The internal dynamics of globular clusters and ultra-compact dwarf galaxies
Thesis Supervisor: Michael Hilker
Globular clusters (GCs) are believed to be purely baryonic systems without any dark matter (DM). So far, radial velocity measurements of large samples of stars in Galactic GCs seem to support a Newtonian behaviour of their kinematics without the need of dark matter. However, in the recent years, it has been demonstrated that many, predominantly massive Galactic GCs harbour multiple stellar populations pointing to a complex star and formation and enrichment history. This normally is more typical for dark matter dominated dwarf galaxies. Probably some of the Galactic GCs are remnant nuclei of disrupted satellite galaxies (e.g. omega Cen and M54). So one might expect that some GCs might have retained a certain amount of dark matter.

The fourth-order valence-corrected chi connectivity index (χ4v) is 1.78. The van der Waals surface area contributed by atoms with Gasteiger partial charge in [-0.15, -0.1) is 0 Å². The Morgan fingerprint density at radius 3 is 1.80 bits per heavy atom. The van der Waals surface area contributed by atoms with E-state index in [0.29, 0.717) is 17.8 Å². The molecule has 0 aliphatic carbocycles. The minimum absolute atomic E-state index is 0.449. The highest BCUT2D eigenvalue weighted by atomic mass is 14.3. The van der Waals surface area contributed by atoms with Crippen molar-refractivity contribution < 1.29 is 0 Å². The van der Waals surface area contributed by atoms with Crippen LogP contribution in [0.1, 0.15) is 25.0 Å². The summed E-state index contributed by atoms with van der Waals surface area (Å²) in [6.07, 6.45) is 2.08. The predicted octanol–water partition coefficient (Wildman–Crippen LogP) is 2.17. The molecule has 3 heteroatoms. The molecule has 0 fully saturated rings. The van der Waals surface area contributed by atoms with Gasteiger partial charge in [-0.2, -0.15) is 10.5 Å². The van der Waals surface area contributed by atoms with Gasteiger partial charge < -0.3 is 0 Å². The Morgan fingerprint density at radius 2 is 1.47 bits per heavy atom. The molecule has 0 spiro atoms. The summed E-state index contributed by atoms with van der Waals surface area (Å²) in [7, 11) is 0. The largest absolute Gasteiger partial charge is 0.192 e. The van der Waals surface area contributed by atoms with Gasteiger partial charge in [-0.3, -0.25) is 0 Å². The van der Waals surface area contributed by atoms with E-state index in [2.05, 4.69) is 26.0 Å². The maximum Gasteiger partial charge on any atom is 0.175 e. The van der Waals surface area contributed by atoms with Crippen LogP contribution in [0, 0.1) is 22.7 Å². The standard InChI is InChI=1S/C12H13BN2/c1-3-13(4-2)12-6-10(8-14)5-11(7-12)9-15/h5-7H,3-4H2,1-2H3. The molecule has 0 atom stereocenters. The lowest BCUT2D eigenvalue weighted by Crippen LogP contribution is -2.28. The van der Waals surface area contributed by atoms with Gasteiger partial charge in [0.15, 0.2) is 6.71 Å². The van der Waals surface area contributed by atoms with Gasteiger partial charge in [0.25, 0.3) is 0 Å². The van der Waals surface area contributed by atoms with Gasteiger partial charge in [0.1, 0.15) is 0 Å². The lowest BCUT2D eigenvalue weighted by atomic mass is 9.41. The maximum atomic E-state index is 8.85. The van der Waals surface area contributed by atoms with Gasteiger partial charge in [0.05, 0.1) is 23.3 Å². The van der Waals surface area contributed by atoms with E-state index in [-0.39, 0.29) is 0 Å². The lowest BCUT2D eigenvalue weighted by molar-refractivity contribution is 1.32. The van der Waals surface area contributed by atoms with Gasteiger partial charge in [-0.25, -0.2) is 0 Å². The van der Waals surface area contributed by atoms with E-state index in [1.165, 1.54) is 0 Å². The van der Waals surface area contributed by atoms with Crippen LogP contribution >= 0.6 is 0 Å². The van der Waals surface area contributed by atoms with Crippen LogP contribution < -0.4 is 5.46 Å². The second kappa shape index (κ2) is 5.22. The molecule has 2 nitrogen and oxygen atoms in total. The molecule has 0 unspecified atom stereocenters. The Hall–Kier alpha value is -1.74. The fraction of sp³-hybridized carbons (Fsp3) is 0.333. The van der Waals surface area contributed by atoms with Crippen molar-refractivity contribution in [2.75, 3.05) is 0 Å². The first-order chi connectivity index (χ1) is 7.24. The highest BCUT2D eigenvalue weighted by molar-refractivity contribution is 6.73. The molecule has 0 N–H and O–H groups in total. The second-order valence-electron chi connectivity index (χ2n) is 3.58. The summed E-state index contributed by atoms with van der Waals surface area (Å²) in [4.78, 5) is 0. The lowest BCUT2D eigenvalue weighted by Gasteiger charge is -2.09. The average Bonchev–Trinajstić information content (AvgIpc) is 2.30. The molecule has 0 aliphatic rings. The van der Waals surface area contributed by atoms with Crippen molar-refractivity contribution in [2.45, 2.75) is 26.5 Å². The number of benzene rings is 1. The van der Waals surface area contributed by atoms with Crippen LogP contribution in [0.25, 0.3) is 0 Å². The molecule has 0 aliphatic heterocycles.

In the same line of thoughts, the dividing line between star clusters and dwarf galaxies seems to blur with the advent of the so-called ultra-compact dwarf galaxies (UCDs) and ultra-faint dwarf spheroidals. Whereas the latter seem to be DM dominated according to the kinematical analysis of small samples of stars, this has not been shown for UCDs yet. Those are at larger distances and only integral velocity dispersions can be analysed. Only for few of them one can hope to get spatially resolved kinematics.
This PhD project aims at studying observationally as well as theoretically the internal dynamics of globular clusters and ultra-compact dwarf galaxies. Some radial velocity data of large samples of stars in Galactic GCs do exist. Also spatially resolved IFU spectra of UCDs might get available. The theoretical work should focus on the development of appropriate analysis tools that consider effects like 1) orbital anisotropies, 2) internal rotation, 3) binaries, 4) mass segregation, 5) external tidal field, 6) dark matter halo, and 6) intermediate-mass blach holes. A further aim is to explore how all these effects influence the observed integral line-of-sight velocity distribution in barely resolved external GCs and UCDs.